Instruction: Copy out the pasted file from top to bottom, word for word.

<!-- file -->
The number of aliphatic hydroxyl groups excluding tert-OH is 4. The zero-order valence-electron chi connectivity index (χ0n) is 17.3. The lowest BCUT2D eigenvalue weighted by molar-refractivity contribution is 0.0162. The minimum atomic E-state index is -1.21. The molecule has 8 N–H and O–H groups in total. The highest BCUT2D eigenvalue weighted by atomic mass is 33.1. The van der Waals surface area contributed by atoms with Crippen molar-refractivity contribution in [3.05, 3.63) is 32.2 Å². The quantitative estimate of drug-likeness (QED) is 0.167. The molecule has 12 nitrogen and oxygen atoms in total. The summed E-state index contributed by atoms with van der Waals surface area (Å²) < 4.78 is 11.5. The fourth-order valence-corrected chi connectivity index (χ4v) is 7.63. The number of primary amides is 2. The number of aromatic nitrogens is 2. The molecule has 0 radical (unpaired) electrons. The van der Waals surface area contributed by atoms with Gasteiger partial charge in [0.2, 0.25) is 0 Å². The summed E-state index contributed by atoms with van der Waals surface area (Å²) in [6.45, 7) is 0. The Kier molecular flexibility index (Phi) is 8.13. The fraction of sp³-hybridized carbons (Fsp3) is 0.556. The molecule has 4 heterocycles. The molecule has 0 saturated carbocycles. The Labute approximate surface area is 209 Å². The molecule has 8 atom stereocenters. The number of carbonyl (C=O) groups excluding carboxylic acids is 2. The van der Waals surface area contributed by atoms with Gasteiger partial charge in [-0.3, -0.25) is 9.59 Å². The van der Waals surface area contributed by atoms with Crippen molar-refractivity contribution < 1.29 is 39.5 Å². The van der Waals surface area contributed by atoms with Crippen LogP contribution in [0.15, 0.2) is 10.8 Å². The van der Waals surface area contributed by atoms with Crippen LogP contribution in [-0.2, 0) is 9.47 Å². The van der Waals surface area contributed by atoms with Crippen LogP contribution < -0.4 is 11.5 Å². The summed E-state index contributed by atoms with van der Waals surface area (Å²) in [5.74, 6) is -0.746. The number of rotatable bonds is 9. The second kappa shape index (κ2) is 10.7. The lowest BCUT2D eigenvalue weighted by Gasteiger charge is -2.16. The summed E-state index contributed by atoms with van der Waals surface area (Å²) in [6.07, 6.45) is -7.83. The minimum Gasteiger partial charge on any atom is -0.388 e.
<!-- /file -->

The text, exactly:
The number of aliphatic hydroxyl groups excluding tert-OH is 4. The zero-order valence-electron chi connectivity index (χ0n) is 17.3. The lowest BCUT2D eigenvalue weighted by molar-refractivity contribution is 0.0162. The minimum atomic E-state index is -1.21. The molecule has 8 N–H and O–H groups in total. The highest BCUT2D eigenvalue weighted by atomic mass is 33.1. The van der Waals surface area contributed by atoms with Crippen molar-refractivity contribution in [3.05, 3.63) is 32.2 Å². The quantitative estimate of drug-likeness (QED) is 0.167. The molecule has 12 nitrogen and oxygen atoms in total. The summed E-state index contributed by atoms with van der Waals surface area (Å²) < 4.78 is 11.5. The fourth-order valence-corrected chi connectivity index (χ4v) is 7.63. The number of primary amides is 2. The number of aromatic nitrogens is 2. The molecule has 0 radical (unpaired) electrons. The van der Waals surface area contributed by atoms with Gasteiger partial charge in [0.2, 0.25) is 0 Å². The summed E-state index contributed by atoms with van der Waals surface area (Å²) in [6.45, 7) is 0. The Kier molecular flexibility index (Phi) is 8.13. The fraction of sp³-hybridized carbons (Fsp3) is 0.556. The molecule has 4 heterocycles. The molecule has 0 saturated carbocycles. The Labute approximate surface area is 209 Å². The molecule has 8 atom stereocenters. The number of carbonyl (C=O) groups excluding carboxylic acids is 2. The van der Waals surface area contributed by atoms with Gasteiger partial charge in [-0.3, -0.25) is 9.59 Å². The van der Waals surface area contributed by atoms with Crippen molar-refractivity contribution < 1.29 is 39.5 Å². The van der Waals surface area contributed by atoms with Crippen LogP contribution in [0.15, 0.2) is 10.8 Å². The van der Waals surface area contributed by atoms with Crippen LogP contribution in [-0.2, 0) is 9.47 Å². The van der Waals surface area contributed by atoms with Crippen LogP contribution < -0.4 is 11.5 Å². The summed E-state index contributed by atoms with van der Waals surface area (Å²) in [5.74, 6) is -0.746. The number of rotatable bonds is 9. The second kappa shape index (κ2) is 10.7. The lowest BCUT2D eigenvalue weighted by Gasteiger charge is -2.16. The summed E-state index contributed by atoms with van der Waals surface area (Å²) in [6.07, 6.45) is -7.83. The minimum Gasteiger partial charge on any atom is -0.388 e.